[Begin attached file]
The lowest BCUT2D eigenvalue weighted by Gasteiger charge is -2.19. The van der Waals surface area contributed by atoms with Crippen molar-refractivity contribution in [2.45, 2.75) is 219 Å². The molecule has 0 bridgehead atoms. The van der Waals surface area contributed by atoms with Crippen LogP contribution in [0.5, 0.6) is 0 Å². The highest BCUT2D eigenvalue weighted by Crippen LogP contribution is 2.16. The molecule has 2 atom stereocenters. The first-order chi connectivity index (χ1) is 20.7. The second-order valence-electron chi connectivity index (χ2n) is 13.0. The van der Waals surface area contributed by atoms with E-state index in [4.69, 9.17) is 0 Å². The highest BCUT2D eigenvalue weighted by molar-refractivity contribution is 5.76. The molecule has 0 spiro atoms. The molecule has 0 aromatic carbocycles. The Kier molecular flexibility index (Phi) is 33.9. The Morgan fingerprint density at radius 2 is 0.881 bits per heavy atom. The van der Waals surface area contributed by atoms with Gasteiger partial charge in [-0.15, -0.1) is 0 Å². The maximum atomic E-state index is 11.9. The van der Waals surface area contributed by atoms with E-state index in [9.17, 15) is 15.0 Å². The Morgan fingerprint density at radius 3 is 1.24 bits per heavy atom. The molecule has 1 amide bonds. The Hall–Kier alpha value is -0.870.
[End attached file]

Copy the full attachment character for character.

The lowest BCUT2D eigenvalue weighted by Gasteiger charge is -2.19. The van der Waals surface area contributed by atoms with Crippen molar-refractivity contribution in [2.45, 2.75) is 219 Å². The molecule has 0 bridgehead atoms. The van der Waals surface area contributed by atoms with Crippen LogP contribution in [0.5, 0.6) is 0 Å². The highest BCUT2D eigenvalue weighted by Crippen LogP contribution is 2.16. The molecule has 2 atom stereocenters. The first-order chi connectivity index (χ1) is 20.7. The second-order valence-electron chi connectivity index (χ2n) is 13.0. The van der Waals surface area contributed by atoms with E-state index in [4.69, 9.17) is 0 Å². The highest BCUT2D eigenvalue weighted by molar-refractivity contribution is 5.76. The molecule has 0 spiro atoms. The molecule has 0 aromatic carbocycles. The Kier molecular flexibility index (Phi) is 33.9. The Morgan fingerprint density at radius 2 is 0.881 bits per heavy atom. The van der Waals surface area contributed by atoms with Gasteiger partial charge in [-0.15, -0.1) is 0 Å². The maximum atomic E-state index is 11.9. The van der Waals surface area contributed by atoms with E-state index in [9.17, 15) is 15.0 Å². The Morgan fingerprint density at radius 3 is 1.24 bits per heavy atom. The molecule has 1 amide bonds. The Hall–Kier alpha value is -0.870.